22 September 2017: Tomas Serna, Peace Direct's Local Peacebuilding Expert in Senegal, reports on protests against a proposed new mine in Senegal's Cassamance region which threatens to re-ignite a fragile ceasefire

On August 24th, 2017 the Senegalese army entered the small coastal village of Niafourang, close to the Gambian border, with a light armoured vehicle. They escorted a technical mission of Astron Carnegie, a Chinese/Australian mineral mining company. Residents demonstrated their opposition to the project and demanded they leave. “Its over, the accalmia is over” lamented Ousmane Sane, one of the leaders of the local union against the exploitation of the zircon.

In Casamance, Senegal, the fragmented Mouvement des Forces Democratiques de Casamance (MFDC) has fought the Senegalese army since 1982. In spite of the peace talks held no real progress have been made in the past 35 years. Both positions remain unmovable, the state underlines that the national sovereignty is non-negotiable, the MFDC denounces structural looting and exploitation and claims a right to independence. Ambushes, skirmishes and landmines remain a continuous threat to regional stability.

An unofficial ceasefire ensures a fragile setting of neither peace nor war that some call "armed peace "and popularly is known as the accalmie. The accalmie is made possible the expansion of state economic initiatives, like the construction of rural roads, and allowed international development activities to take place. The accalmie entails a disturbing permanent military presence and the perpetuation of red zones that are not under the full control of the state.

Since MFDC leaders consider this zircon mining project a provocation, the accalmie is now threatened.

A controversial mining project

The heavy metal sands mining exploitation project of the Casamance coast is undertaken by powerful interests; Carnegie Minerals, an Australian mineral mining company, Astron Ltd., a Chinese / Australian mineral sands mining company, its Senegalese subsidiary company Senegal Mineral Resources Ltd. and the Senegalese State itself.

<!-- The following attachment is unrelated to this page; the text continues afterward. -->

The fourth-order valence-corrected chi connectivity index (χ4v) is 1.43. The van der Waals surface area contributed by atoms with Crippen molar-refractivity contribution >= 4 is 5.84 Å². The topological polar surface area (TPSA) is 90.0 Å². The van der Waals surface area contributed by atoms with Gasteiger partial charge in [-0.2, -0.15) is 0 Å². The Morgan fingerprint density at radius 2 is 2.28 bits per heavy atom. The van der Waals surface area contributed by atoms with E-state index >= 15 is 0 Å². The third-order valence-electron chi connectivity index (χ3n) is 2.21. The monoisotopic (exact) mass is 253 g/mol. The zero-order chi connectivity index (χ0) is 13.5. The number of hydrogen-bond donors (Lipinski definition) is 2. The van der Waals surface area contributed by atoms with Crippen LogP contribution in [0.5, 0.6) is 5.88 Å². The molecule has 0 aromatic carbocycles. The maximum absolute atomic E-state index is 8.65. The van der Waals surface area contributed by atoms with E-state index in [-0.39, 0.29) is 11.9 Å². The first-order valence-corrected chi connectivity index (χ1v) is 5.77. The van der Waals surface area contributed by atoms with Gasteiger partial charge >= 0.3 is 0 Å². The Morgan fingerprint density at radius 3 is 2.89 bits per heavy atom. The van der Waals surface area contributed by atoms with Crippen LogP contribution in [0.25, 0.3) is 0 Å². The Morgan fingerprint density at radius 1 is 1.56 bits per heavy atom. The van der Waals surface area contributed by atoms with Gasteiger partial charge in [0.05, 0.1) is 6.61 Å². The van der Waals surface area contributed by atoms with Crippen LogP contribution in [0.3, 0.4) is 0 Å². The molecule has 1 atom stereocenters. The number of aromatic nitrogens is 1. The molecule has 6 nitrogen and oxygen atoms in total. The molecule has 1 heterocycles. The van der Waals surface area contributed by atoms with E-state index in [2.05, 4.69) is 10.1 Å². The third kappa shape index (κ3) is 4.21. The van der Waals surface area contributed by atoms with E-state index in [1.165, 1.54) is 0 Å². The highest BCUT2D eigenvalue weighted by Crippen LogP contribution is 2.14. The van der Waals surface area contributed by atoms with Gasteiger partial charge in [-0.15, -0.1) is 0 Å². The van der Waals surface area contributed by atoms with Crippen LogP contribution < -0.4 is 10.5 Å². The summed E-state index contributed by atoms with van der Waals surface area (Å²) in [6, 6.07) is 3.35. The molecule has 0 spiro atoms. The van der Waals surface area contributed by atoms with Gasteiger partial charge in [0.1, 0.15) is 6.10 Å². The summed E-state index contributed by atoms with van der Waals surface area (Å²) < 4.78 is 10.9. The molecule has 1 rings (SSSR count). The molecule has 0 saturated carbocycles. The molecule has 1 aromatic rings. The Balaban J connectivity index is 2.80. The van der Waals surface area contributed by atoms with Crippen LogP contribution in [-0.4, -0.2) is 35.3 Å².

The sand mining site in Niafourang is a small stretch of sand some 5-7 km long and 100-200m wide. At the east of the dune there are rice fields, plantations and houses. To the west are river arms with forest of mangroves opening to the Atlantic ocean.

The interest is huge for the state. The mining sector generates new financial resources and helps to reduce deficits. Astron Senegal has shown its commitment to managing its activities in compliance with economic, social and environmental regulations. Its social program provides for $USD 20,000 a month to cover the needs of the affected villages and a sustainable development program including the creation of more than 3,500 jobs.

But there are concerns about the risks the mining project raises. The site of Niafrang is located in a very rich ecosystem. The environmental impact of the sand exploitation has not been carefully assessed, claims the local union against the exploitation of the zircon.

The union questions the impact on water pollution by the machines, and the risk that water pumping can lower the level of the water table, accelerating the entry of salt. They also worry about the impact on the mangrove forest and impact on the rice fields, and a such, their own livelihoods. Several academic papers highlight these risks.